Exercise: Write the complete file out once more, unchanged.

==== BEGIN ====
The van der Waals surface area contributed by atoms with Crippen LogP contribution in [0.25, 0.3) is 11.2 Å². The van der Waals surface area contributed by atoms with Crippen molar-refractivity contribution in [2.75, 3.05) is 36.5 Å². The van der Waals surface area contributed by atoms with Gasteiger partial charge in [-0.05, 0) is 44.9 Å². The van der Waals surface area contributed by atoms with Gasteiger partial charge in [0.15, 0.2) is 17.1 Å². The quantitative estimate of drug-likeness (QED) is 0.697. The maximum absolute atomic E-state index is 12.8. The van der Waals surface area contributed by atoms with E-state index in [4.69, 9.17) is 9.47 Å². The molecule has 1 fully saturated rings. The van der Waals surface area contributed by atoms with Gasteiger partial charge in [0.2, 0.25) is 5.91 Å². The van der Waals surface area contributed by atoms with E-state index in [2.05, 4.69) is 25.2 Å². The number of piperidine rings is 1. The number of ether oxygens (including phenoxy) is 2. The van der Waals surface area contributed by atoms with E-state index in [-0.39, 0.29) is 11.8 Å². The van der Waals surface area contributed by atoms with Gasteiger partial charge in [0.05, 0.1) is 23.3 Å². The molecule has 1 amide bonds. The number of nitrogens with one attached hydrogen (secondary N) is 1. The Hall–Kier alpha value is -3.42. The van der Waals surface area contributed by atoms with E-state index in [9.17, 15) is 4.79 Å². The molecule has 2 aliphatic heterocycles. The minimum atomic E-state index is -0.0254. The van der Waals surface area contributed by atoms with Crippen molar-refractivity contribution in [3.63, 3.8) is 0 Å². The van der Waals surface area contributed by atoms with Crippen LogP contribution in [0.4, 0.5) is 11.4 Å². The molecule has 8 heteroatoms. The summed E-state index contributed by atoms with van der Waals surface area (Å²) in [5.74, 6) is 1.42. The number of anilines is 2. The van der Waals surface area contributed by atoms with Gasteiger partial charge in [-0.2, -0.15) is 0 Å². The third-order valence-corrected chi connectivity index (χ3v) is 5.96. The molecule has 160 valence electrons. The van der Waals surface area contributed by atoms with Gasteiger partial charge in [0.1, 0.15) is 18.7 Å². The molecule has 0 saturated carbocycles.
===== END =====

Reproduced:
The van der Waals surface area contributed by atoms with Crippen LogP contribution in [0.25, 0.3) is 11.2 Å². The van der Waals surface area contributed by atoms with Crippen molar-refractivity contribution in [2.75, 3.05) is 36.5 Å². The van der Waals surface area contributed by atoms with Gasteiger partial charge in [-0.05, 0) is 44.9 Å². The van der Waals surface area contributed by atoms with Gasteiger partial charge in [0.15, 0.2) is 17.1 Å². The quantitative estimate of drug-likeness (QED) is 0.697. The maximum absolute atomic E-state index is 12.8. The van der Waals surface area contributed by atoms with E-state index in [4.69, 9.17) is 9.47 Å². The molecule has 1 fully saturated rings. The van der Waals surface area contributed by atoms with Gasteiger partial charge in [0.2, 0.25) is 5.91 Å². The van der Waals surface area contributed by atoms with E-state index in [2.05, 4.69) is 25.2 Å². The number of piperidine rings is 1. The number of ether oxygens (including phenoxy) is 2. The van der Waals surface area contributed by atoms with E-state index in [-0.39, 0.29) is 11.8 Å². The van der Waals surface area contributed by atoms with Gasteiger partial charge in [0.05, 0.1) is 23.3 Å². The molecule has 1 amide bonds. The number of nitrogens with one attached hydrogen (secondary N) is 1. The Hall–Kier alpha value is -3.42. The van der Waals surface area contributed by atoms with E-state index in [9.17, 15) is 4.79 Å². The molecule has 2 aliphatic heterocycles. The minimum atomic E-state index is -0.0254. The van der Waals surface area contributed by atoms with Crippen molar-refractivity contribution in [3.63, 3.8) is 0 Å². The van der Waals surface area contributed by atoms with Crippen LogP contribution in [0.4, 0.5) is 11.4 Å². The molecule has 8 heteroatoms. The summed E-state index contributed by atoms with van der Waals surface area (Å²) in [5.74, 6) is 1.42. The number of anilines is 2. The van der Waals surface area contributed by atoms with Gasteiger partial charge in [-0.2, -0.15) is 0 Å². The third-order valence-corrected chi connectivity index (χ3v) is 5.96. The molecule has 160 valence electrons. The van der Waals surface area contributed by atoms with Gasteiger partial charge in [0.1, 0.15) is 18.7 Å². The molecule has 0 saturated carbocycles.